Black Friday and Cyber Monday are a US sales tool which proves perfectly pointless for the UK channel and might die out.
Black Friday is a US retail sales event popularised by global giant Walmart but appeared to catch on in the UK. Commerce consultancy Salmon predicts that it will raise a £1 billion online shopping day in the UK.
But it is starting to look like it will come unstuck. Walmart-owned Asda recently announced it would not take part in the event this year after listening to customers’ views. Basically, no one wanted to see British people fighting in shops.
But vendors are started to suggest that the Black Friday numbers don’t stack up. They are losing 30 or 40 percent of their margin and are wondering if it is worth it.
Vendors like VIP are telling the press that in tech, where the margins are so slim, you’re going to end up with people saying ‘I don’t want to participate in it’ next year and the year after”.
The theory is that Amazon and Dixons will continue the tradition, but other major brands will give the sale a miss as they gingerly fondle their bruised bottom lines. After all they are taking money away from the busy period – Christmas, which is when many resellers make most of their cash.
Analyst Context’s founder Jeremy Davies agreed that the phenomenon could be on its way out. He said that the whole Black Friday thing will weaken next year because the experience has been negative.
US retail giant Walmart is looking to an open source cloud to turn the tables on Amazon.
Walmart, which owns Asda, saw its shares fall 10 percent this week following news that the company will grow just three to four percent over the next three years, with profit dropping 12 percent in 2017.
Chief Financial Officer Charles Holley blamed rising wages, and the increased cost of training staff. It’s not until 2019 that revenue will grow again.
Walmart is still bigger than Amazon in terms of revenue, but after 18 years, Amazon.com’s market value stands at $254.8 billion. Walmart this week managed to wipe more than $21 billion off its value, down to $213.9 billion.
This is where the cloud comes in. Walmart is creating WalmartOne, which runs on the open source OneOps cloud computing code.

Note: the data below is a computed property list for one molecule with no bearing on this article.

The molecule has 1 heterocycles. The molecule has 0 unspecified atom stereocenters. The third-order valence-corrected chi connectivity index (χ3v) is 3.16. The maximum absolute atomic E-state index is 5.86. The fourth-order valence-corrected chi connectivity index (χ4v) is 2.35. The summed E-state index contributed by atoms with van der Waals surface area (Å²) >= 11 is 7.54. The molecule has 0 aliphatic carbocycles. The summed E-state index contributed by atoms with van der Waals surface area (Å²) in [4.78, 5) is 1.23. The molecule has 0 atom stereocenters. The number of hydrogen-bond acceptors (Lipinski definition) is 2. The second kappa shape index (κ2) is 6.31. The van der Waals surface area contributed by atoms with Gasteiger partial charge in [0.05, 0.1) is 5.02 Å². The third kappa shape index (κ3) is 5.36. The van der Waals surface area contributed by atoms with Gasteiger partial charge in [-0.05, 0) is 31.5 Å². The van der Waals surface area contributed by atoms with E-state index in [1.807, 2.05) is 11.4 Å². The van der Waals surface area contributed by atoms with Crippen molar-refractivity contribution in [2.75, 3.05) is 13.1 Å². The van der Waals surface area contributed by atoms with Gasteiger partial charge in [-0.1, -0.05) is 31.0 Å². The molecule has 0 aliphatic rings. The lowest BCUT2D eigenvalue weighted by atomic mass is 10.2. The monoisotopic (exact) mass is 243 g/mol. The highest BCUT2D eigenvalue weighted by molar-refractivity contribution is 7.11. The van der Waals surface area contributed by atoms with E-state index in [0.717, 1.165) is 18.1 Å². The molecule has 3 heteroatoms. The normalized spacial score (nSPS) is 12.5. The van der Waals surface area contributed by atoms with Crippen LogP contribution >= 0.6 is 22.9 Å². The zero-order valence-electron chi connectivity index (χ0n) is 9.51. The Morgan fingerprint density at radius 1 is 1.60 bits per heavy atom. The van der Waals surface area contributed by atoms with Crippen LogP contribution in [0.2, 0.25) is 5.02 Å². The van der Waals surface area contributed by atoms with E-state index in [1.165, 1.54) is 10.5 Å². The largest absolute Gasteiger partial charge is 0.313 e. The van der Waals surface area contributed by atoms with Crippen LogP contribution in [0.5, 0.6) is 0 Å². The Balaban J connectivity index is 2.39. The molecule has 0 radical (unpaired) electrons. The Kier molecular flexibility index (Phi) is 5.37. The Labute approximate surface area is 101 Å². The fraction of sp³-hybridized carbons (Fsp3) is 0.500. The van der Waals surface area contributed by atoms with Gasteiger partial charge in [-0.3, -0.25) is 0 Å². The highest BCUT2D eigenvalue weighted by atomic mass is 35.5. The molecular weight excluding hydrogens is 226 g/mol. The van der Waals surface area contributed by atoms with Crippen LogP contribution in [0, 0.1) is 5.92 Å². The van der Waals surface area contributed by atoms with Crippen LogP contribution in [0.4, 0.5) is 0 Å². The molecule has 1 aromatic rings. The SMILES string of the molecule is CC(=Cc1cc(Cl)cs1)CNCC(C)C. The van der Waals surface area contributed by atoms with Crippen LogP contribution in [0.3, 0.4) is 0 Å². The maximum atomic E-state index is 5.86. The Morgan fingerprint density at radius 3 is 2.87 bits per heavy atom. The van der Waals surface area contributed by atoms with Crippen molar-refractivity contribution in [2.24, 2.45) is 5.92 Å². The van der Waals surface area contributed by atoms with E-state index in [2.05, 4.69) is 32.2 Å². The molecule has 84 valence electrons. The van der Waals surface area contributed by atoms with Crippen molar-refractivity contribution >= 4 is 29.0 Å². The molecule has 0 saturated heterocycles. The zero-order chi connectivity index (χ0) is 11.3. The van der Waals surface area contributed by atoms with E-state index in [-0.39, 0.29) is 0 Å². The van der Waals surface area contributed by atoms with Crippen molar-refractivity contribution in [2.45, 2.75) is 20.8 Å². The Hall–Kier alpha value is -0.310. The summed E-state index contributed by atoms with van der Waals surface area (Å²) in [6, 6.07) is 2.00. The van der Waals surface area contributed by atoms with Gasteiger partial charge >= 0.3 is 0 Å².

OneOps is Walmart’s own cloud platform, with the company claiming it changed the way its engineers developed and helped shaped how Walmart launched new products to customers.
This week WalmartLabs said OneOps will be released to the world as open source, with the source code being uploaded to code repository GitHub by Christmas.
This means that Walmart is taking the fight to Amazon Web Services by giving developers a chance to avoid vendor lock-in, a situation in which companies are stuck to contracts and technologies supplied by one cloud provider.
King added that by making the platform open source, OneOps will drive competitors to “compete based on price, customer service and innovation.
Bricks and Mortar outfits in the US have been warned against competing against online retailers, after a fraud emerged which cost Walmart thousands.
Walmart had been running a deal, where it promised to match any price found online.
However some customers worked out that the only thing they needed to show Walmart was an Amazon advert.
All they did was register an account which created an official looking Amazon page with a bogus advert on it.
Few Walmart employees appear to have verified the legitimacy of these online deals and many customers were able to buy PS4 gaming systems for $90.
Walmart should have known better. Consumerist found that Sears accidentally listed several Nintendo consoles on its site for $60. Members of Twitter and Reddit communities posted pictures of receipts documenting that Wal-Mart had accepted these fake Amazon listings.